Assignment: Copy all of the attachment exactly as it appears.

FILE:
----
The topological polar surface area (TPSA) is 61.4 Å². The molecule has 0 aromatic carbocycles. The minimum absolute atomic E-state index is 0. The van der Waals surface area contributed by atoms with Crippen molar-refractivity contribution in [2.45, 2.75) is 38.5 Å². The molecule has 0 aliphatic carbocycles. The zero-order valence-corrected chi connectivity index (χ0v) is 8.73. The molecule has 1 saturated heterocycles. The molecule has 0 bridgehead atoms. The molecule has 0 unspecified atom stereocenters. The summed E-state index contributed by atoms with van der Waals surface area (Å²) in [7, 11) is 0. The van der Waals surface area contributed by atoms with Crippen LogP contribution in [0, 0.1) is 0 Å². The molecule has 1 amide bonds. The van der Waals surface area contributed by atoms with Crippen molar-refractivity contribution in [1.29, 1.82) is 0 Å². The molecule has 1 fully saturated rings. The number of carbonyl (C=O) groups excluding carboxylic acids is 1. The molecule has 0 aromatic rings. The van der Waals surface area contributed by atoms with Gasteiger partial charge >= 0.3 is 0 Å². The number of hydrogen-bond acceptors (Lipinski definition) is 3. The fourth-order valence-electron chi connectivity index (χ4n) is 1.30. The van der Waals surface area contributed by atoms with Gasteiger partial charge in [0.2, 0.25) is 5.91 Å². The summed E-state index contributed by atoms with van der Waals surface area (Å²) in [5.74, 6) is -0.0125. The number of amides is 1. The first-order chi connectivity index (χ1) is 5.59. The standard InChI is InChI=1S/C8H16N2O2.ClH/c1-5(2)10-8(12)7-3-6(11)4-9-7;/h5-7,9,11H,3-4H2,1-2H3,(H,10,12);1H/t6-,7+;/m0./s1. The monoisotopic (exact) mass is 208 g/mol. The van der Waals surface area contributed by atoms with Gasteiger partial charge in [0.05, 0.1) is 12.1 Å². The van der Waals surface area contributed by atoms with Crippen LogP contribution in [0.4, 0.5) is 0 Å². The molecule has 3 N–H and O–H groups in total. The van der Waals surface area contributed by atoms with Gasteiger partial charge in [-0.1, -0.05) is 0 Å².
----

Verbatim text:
The topological polar surface area (TPSA) is 61.4 Å². The molecule has 0 aromatic carbocycles. The minimum absolute atomic E-state index is 0. The van der Waals surface area contributed by atoms with Crippen molar-refractivity contribution in [2.45, 2.75) is 38.5 Å². The molecule has 0 aliphatic carbocycles. The zero-order valence-corrected chi connectivity index (χ0v) is 8.73. The molecule has 1 saturated heterocycles. The molecule has 0 bridgehead atoms. The molecule has 0 unspecified atom stereocenters. The summed E-state index contributed by atoms with van der Waals surface area (Å²) in [7, 11) is 0. The van der Waals surface area contributed by atoms with Crippen LogP contribution in [0, 0.1) is 0 Å². The molecule has 1 amide bonds. The van der Waals surface area contributed by atoms with Crippen molar-refractivity contribution in [1.29, 1.82) is 0 Å². The molecule has 1 fully saturated rings. The number of carbonyl (C=O) groups excluding carboxylic acids is 1. The molecule has 0 aromatic rings. The van der Waals surface area contributed by atoms with Gasteiger partial charge >= 0.3 is 0 Å². The number of hydrogen-bond acceptors (Lipinski definition) is 3. The fourth-order valence-electron chi connectivity index (χ4n) is 1.30. The van der Waals surface area contributed by atoms with Gasteiger partial charge in [0.2, 0.25) is 5.91 Å². The summed E-state index contributed by atoms with van der Waals surface area (Å²) in [5.74, 6) is -0.0125. The number of amides is 1. The first-order chi connectivity index (χ1) is 5.59. The standard InChI is InChI=1S/C8H16N2O2.ClH/c1-5(2)10-8(12)7-3-6(11)4-9-7;/h5-7,9,11H,3-4H2,1-2H3,(H,10,12);1H/t6-,7+;/m0./s1. The monoisotopic (exact) mass is 208 g/mol. The van der Waals surface area contributed by atoms with Gasteiger partial charge in [0.05, 0.1) is 12.1 Å². The van der Waals surface area contributed by atoms with Crippen LogP contribution in [0.4, 0.5) is 0 Å². The molecule has 3 N–H and O–H groups in total. The van der Waals surface area contributed by atoms with Gasteiger partial charge in [-0.1, -0.05) is 0 Å².